Sunday Service: The Limits of Compassion

Love balloons

Week of Oct 27 – Nov 2, 2013

Compassion has always puzzled me. When I was a child, I used to ask myself why anyone would be compassionate voluntarily. Compassion sounded like a good social rule, but it didn’t make sense in the depths of my heart.

What made sense was love. I felt it. I knew it. It was a natural emotion, and the goodness people ascribed to compassion seemed also to exist in love.

So I focused on love when I was young, and I let compassion go. I didn’t pay much attention.

But as I got older, I took a second look at compassion. With so many people using the word, I had to establish a better relationship with what it meant to be compassionate.

Below is what I found when I looked at compassion. While compassion is good, it still seems to pale by comparison to selfless love.

But don’t take this statement at face value. Read on and I’ll explain what I mean.

Peter Kowalke


LoveThis Week’s Spiritual Talk

The Limits of Compassion

by Peter Kowalke

Don’t be compassionate.

Compassion is okay. We can have compassion for others, and this will make us happier and more fulfilled. But we can do better: We can love.

The difference between compassion and love is the difference between walking five minutes each morning and jogging for 45. Compassion is generously, selflessly giving to others. Which is good. But how much better to give and not even realize you’re being selfless? This is a higher state of giving, at once easier and more profound in its effects on the giver and the receiver. This higher state of giving can only come from loving, which is the act of finding yourself in another person to the point that you stop thinking of them as someone else.

But let’s step back. Why give at all?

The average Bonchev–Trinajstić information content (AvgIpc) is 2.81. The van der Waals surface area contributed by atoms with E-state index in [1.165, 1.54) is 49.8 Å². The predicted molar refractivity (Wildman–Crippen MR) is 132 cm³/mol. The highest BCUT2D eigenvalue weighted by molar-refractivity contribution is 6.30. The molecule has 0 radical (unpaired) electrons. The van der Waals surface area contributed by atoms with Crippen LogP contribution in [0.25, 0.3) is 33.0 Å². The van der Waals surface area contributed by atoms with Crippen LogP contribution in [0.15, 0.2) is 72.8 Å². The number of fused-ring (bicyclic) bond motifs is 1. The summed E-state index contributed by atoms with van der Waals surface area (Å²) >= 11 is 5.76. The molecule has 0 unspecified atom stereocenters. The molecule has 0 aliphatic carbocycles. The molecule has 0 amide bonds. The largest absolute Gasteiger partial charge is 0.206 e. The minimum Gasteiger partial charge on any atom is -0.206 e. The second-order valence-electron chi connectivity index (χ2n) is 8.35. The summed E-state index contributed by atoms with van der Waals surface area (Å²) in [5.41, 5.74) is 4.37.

(read more)


The Way of ZenBook of the Month

The Way of Zen

by Alan Watts

Watts takes the reader back to the philosophical foundations of Zen in the conceptual world of Hinduism, follows Buddhism’s course through the development of the early Mahayana school, the birth of Zen from Buddhism’s marriage with Chinese Taoism, and on to Zen’s unique expression in Japanese art and life.

Many popular books have been written on Zen since Watts’ time, but few have been able to muster the rare combination of erudition and clarity that have kept The Way of Zen in readers’ hands decade after decade.

(more about the book)

Other books we recommend can be found in our Books section. We also recommend audio lectures and web sites, among other resources.


Spiritual Fitness

Do You have a Spiritual Routine?

Vedanta, if not practical, has no other relevancy. The key to practical Vedanta is an individualized spiritual routine.

There are six components of a good spiritual routine.

Swan1. Find a Community. If you have an existing church, temple or mosque, attend regularly. If not, join our Facebook group and see our list of recommended spiritual organizations.

2. Seek Guidance. Find a mentor within your existing spiritual community or contact us for a referral.

3. Attend Spiritual Services Regularly. If you don’t live near an appropriate spiritual community, we offer a weekly spiritual talk delivered by email, Facebook and Twitter. We also host a regular Vedanta Dinner for those who live in the New York City area.

4. Incorporate Individual Study. We keep a list of books and resources for your individual study needs.

5. Take Responsibility for Your Spiritual Life. Read our talk about listening to your own inner compass and contact us when you have a question that your spiritual community isn’t answering adequately.

6. Leverage Rituals Thoughtfully. As an example, read our essay about the power of saying grace.

Our longer talk about spiritual routine can be found here.

Happy Sunday! Peace be unto you. Peace be unto all.

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